• meghancward

      Hi Christine, I agree 100% that it was sexual assault, and I should have made that clear in the post. My point was AT THE TIME I was disgusted with the man but also felt partly responsible (I was 19). I received a lot of unwanted attention as a model, and a lot of sexual harassment on the streets. The result was that I became very careful about what I wore and how I conducted myself in order to avoid potentially dangerous situations. Here's another example – as you know, my diamond wedding ring was stolen recently from my car. Of course, I wasn't at fault, the thief was. But I could have avoided the situation by not leaving my ring in my car. It was careless. I'm not saying women who get drunk or wear suggestive clothing are in any way to blame for the sexual harassment inflicted upon them. I'm just saying that, as a woman who received a lot of unwanted attention, I learned to protect myself by wearing long coats over my short skirts when on the metro and by not getting dead drunk around strange men. Feminists may argue, "You should be able to wear whatever you want," etc. That's nice in theory, but not in reality. In reality, there are a lot of bad people out there.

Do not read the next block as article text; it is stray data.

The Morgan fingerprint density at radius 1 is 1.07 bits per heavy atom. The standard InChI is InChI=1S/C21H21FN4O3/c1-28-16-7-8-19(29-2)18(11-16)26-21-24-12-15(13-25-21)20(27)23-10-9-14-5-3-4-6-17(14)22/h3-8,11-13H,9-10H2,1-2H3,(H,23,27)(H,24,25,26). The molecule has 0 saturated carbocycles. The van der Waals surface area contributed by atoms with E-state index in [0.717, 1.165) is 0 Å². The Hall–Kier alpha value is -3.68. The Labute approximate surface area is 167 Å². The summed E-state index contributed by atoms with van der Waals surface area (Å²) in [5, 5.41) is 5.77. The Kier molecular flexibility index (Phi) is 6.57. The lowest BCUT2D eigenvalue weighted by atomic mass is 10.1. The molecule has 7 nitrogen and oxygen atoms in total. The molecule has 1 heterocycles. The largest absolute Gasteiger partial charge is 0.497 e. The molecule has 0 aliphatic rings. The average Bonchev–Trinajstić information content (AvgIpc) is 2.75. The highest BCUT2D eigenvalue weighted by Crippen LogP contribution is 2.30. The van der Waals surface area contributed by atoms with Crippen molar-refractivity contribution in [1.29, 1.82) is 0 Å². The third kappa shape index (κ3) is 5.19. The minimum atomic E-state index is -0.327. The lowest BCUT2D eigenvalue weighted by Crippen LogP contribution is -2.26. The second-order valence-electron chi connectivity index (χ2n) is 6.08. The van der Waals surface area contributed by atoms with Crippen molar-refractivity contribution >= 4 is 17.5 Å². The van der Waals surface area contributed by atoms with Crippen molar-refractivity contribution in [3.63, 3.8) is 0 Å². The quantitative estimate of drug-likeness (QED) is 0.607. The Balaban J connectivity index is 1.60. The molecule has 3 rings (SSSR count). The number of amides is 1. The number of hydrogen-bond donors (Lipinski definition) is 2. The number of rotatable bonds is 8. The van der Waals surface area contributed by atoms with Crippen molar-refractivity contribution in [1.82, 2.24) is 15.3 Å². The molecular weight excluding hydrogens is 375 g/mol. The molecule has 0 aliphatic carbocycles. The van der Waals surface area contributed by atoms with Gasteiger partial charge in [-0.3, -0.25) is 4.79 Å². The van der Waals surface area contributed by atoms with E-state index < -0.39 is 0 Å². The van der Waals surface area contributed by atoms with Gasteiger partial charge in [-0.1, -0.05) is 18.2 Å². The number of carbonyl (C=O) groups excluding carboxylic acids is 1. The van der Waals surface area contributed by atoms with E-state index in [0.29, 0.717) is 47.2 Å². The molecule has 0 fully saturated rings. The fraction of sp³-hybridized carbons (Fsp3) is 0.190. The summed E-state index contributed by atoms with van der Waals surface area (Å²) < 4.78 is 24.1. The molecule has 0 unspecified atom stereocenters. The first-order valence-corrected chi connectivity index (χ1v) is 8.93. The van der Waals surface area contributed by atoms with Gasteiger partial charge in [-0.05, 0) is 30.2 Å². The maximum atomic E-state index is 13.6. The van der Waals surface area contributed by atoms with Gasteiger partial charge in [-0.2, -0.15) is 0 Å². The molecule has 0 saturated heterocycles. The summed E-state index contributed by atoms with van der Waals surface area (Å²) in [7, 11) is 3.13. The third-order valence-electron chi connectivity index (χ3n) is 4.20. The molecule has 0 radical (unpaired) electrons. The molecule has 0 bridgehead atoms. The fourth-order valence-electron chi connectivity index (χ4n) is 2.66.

And thanks for the link to terrysdiary. I'l take a look at it. I have seen Kids, and I know the scene you're referencing. Although the technical definition of rape is any type of unwanted sexual contact, I would have felt much more violated if this friend of a friend had had intercourse with me. What strikes me most about this conversation is that I bet there are a lot of other young girls out there who don't know what is and what isn't sexual assault – who make excuses for the men who abuse them, and who partly (or entirely) blame themselves.

  • mainecharacter

    For those women I've been close enough to talk to about it, one was drugged and raped by a friend, another was drugged and raped by her father's friend, and another's husband was sexually abused as a child.

    The numbers are shocking, but it's the fact that it continues, this great unspoken crime and the shame and fear it renders, that is the real tragedy.